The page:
So, I want a dog. If you’ve known me for a half hour, you probably know that. You were probably alerted by the way my head pivoted away from your story about that traumatic thing that happened to you each time a particularly sweet lab or hound sauntered by the coffeeshop (This is 40 percent of labs or hounds). Or maybe it was when I tried to “borrow” your dog. People don’t borrow dogs, you told me. Not forever, Katy. Not forever.
It’s gotten to the point that I’ve been dreaming of having found my dream dog; these ridiculous, “Oh, there you are,” dreams involving some mutt presenting itself as my dear long-lost—the way we sometimes dream of people we love who’ve died. I have these post-work phonecalls about dinner groceries with Marshall in which these long pauses occur on my end, signaling him to say, “Okay, where’s the dog, Katy?” Because I’ll be at a stoplight and a Sweet Dog has just crossed with its owner in front of me, or it’s romping in the park I’m driving by. And this moment has neatly erased whatever I’d been about to say.
From Looking to Leaping.
I’ve spent so many months saying things about our clear lack of time and money that this refrain, of “Not-right-now.-Not yet.” had worn a rut in our days. Once you change your mind and make the decision to do it, to get a dog, those lack-of-time-and-money facts just seem like lazy excuses of a person Refusing to Live. Why, you think now, a lot of people have dogs just wander into their lives, and look at them! They’re fine!
Yes, I’m aware of the parallel this is striking: that this is just the kind of thing some women say about babies. Displacement, shhishplacement. Your toddler is cute and all, but I know I want a dog.
So, the night I came home from the yoga and it was Marshall—feline-and-calm-life-loving Marshall, not me—who was combing through the online dog listings, I tried to play it cool. But by the end of the night, after we’d agreed that there were a few good candidates out there we wanted to see about, it was I who stayed up long after he’d fallen asleep reading on the couch—click, click, clicking and sighing.
By the weekend, we had two chief candidates that fulfilled our specifications, which were:
1. a mutt
2. Not too big, not too small: 30-40 pounds
3. Not a puppy
4. Not too damn smart. We didn’t have the time to constantly divert some genius Collie who constantly needed to be working and solving and doing.
5. Indifferent to cats, specifically, to our two cats
Marshall added (6.) Had to like playing with a tennis ball, since his main goal, dogwise, was to have a fetch partner
Candidate #1, Cosmo, loooved cats, according to his online description. A 30-lb mutt so mutt-y they had no idea what to say he was, Cosmo loved playing with tennis balls and was really well trained. Mainly, his photos were just so gosh-darn cute that it was Marshall, not me, who insisted that we had to go see him.
Then there was #2. Cooper fit all our specifications eerily. A medium-sized lab mix, he was “just as happy jogging in the park and playing with other dogs as he was lazing on the couch.” His foster home had three cats and he didn’t give a rat’s ass about ‘em. I think the wording for that was a bit different, but his description, along with the photo of a sweet-looking lab lying on a sofa had me emailing the rescue group faster than you can say, “Sit.”
Saturday: Brother, can you spare a treat?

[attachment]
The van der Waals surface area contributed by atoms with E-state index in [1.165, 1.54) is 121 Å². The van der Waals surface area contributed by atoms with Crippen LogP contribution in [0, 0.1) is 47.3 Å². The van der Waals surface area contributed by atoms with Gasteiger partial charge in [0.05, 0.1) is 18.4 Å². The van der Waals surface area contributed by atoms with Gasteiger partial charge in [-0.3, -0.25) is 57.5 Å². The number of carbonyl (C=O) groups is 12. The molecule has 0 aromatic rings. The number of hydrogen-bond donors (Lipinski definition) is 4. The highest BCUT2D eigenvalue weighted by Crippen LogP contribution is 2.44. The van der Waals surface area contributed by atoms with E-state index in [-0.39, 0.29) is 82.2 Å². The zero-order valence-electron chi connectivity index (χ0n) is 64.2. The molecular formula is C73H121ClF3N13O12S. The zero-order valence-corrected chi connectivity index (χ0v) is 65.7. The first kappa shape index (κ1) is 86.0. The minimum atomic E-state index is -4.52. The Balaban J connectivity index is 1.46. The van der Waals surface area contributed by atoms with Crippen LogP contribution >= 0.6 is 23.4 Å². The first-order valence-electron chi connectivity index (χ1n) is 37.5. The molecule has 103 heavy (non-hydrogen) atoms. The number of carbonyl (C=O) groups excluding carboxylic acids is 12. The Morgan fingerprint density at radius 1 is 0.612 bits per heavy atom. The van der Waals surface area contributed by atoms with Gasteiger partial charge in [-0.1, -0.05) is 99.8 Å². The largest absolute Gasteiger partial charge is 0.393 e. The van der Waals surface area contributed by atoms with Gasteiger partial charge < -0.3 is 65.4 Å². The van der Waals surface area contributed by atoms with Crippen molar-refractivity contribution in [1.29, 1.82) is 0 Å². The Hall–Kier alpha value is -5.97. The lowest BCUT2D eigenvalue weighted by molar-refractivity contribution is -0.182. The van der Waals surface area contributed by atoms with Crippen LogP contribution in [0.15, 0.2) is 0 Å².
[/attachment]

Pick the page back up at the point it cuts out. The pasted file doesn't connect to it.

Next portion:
We drove waaay up I-75, north of the city to meet Cosmo, who’d be at a Petsmart there as part of his rescue group’s weekly sidewalk sale operation. This–after I sprang out of bed at the crack of dawn, all Christmas morning-y in my soul. I grabbed all my old dog training books from their dusty old lower-shelf perch, brought them back to bed, and began reading certain fascinating facts about positive reinforcement, clicker training, and primate body signals to Marshall. He grunted in response and asked if I could, pretty please, put the coffee on.
When we got to Petsmart, they were still unloading the dogs and their crates. My heart leapt when I was sure I spotted Cosmo in the mix. Marshall stopped the car and let me out, and I trotted over, full of single-minded mission.
It turned out the dog in question was not Cosmo, but another, older dog. After a few minutes, Marshall joined me and I asked a volunteer if she knew which dog was Cosmo. “Oh. Stan’s walking him this way now. That’s his foster dad,” she said, and we followed her gaze: to a very small dog, leaping and prancing and tugging forward and back on a leash. The foster man smiled up at us as another, older couple closed in. “Is that Cosmo?” they asked. “We came out to see him, too,” they informed us, and for the next few minutes, the four of us stood around the wriggly dog, asking questions and trying to avoid an air of competition. The foster man would say, “He just loves other dogs and romping,” and the couple would say, “We have two playful labs and a half-acre backyard at home,” and then shrug, unassuming, at Marshall and me.
To me, Cosmo was not quite the dog he had seemed in the photo, although I couldn’t say why. His eyes weren’t as sweet—or maybe it was the way he seemed more interested in leaping at the dogs barking from their crates than in sniffing any of us. I turned to Marshall, but he’d already lost interest and moved on.
It turned out there were two animal rescue groups side-by-side that day. And as they kept unloading, this translated to dozens—and dozens-of dogs, all barking or wrestling or lying, defeated in the noonday heat, in various crates and crate-like wire set-ups there outside the store. It was like a Hooverville for dogs.
One of the groups was run by a no-nonsense woman who reminded me of the jaunty lesbian dog trainer lady in the movie Best in Show. I’d ask her about a dog that seemed appealing to me, and she’d veto each one, all pert and matter-of-fact. “Nope. That one’s bitten three children.” “Nope. That one’s got too much energy for you.” “Nope. That one needs to live with other dogs.” “That one’s the best dog that was ever born, but he’s got an incurable illness and needs to take medication every day of his life.”